Marri is commonly referred to as 'red gum'. Marri is usually a medium sized to tall tree up to 40 m in height with flaky grey bark, widely distributed in the south-west of Western Australia in the jarrah and karri forests. It extends from north of Geraldton southwards to Cape Riche, and eastwards to beyond Narrogin in the Wheatbelt.
Heartwood is pale yellow to light brown to reddish brown, with sapwoodbands up to 40 mm wide, usually sufficiently paler to be distinguishable from the heartwood.
Green density is the density of wood in the living tree, defined as green mass divided by green volume, and useful for estimating transport costs. It varies with season and growing conditions.
Air-dry density is the average mass divided by volume at 12 per cent moisture content (this is the average environmental condition in the coastal capital cities around Australia).
Basic density is oven-dry mass divided by green volume. This measure has the advantage that moisture content variations in the tree during the year are avoided.:
Green density is about 1200 kg/m3, air-dry density about 850 kg/m3, and basic density about 650 kg/m3.
Tangential and radial shrinkage before reconditioning are 6.5 and 3.5 per cent respectively, and after reconditioning 5.6 and 3.4 per cent respectively.
Workability is good, with the timber being relatively easy to work, and nailing satisfactory.
The CSIRO Durability Classes are based on the performance in ground of outer heartwood when exposed to fungal and termite attack.
|1||More than 25|
|2||15 to 25|
|3||8 to 15|
|4||Less than 8|
The ratings are not relevant to above-ground use. In late 1996, CSIRO published revised ratings, which include termite susceptibility. Ratings are now available for about seventy species for decay, and for decay plus termites.:
Durability Class based on the CSIRO 1996 ratings is 4/3 for decay and 4/3 for combined decay + termites. Sapwood is Lyctus-susceptible.
Minimum values (MPa) for strength groups for green and seasoned timber come from Australian Standard AS2878-1986 'Timber - Classification of strength groups'. In grading structural timber, each species is allocated a ranking for green timber of S1 (strongest) to S7, and for seasoned timber SD1 (strongest) to SD8.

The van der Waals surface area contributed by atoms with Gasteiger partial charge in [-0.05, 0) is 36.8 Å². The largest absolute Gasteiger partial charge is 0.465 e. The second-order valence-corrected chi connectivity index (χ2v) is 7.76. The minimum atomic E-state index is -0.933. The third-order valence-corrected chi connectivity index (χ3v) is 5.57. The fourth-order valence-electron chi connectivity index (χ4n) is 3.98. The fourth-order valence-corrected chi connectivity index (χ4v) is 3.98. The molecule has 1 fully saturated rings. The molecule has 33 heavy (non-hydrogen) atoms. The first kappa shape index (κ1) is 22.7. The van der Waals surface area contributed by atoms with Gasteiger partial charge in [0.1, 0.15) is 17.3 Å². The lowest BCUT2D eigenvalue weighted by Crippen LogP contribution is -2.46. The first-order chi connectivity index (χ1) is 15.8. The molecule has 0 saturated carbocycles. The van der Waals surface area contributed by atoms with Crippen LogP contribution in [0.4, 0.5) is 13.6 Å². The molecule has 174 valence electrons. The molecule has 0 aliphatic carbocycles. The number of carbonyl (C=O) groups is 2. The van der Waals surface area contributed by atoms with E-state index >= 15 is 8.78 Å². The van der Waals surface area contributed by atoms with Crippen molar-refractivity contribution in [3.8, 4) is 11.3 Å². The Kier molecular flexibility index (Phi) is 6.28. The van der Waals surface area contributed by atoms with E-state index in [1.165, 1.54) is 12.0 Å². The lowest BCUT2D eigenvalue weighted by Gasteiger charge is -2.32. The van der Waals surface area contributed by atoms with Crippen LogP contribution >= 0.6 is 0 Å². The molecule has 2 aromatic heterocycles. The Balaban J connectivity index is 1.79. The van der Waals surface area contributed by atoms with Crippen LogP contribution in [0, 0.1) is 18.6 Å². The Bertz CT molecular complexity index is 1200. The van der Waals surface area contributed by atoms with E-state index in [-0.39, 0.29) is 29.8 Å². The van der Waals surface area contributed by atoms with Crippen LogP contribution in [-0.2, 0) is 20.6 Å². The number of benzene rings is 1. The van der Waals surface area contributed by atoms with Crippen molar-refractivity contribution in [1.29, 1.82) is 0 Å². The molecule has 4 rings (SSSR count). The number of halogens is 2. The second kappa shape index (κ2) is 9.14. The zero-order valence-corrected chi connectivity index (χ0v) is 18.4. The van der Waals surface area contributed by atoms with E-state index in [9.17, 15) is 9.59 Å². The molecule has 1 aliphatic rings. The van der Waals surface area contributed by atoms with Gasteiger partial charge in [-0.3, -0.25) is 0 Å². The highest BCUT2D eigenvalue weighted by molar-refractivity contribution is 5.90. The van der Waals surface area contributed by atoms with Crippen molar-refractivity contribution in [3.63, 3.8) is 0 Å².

MOR is modulus of rupture or bending strength, MOE is modulus of elasticity or 'stiffness', and MCS is maximum crushing strength or compression strength. Hardness refers to the Janka hardness test and is a measure of resistance to indentation.
Minimum values (Mpa) for green timber
Minimum values (Mpa) for green timber
Where test data were available, they are shown in bold print. Most values are from Bootle (1983), Wood in Australia. Types, properties and uses. (McGraw-Hill), or Julius (1906), 'Western Australian timber tests 1906: The physical characteristics of the woods of Western Australia'.
Where no strength data were available, air-dry density was used in accordance with the Australian Standard AS2878-1986 Timber - Classification of strength groups to predict the strength group. Consequently, the strength values quoted are from the above two tables.:
Green and dry strength groups are S3 and SD3. The more important timber properties are given in the table below.
|Modulus of Rupture||MPa||78||125|
|Modulus of Elasticity||MPa||14000||17000|
|Max Crushing Strength||MPa||41||66|
Although there is a large resource in native forests, timber is available in small quantities only because of the incidence of kino veins. It is limited to Western Australia.
Uses are more restricted than for many other species. Sawmill recoveries are low because of the extensive occurrence of kino or gum veins. There is an increasing market for ' feature grade' timber for furniture use. The timber has been used in general construction, case manufacture, tool handles, sporting goods and oars. Preservative treated material is useful for piles, poles and fence posts.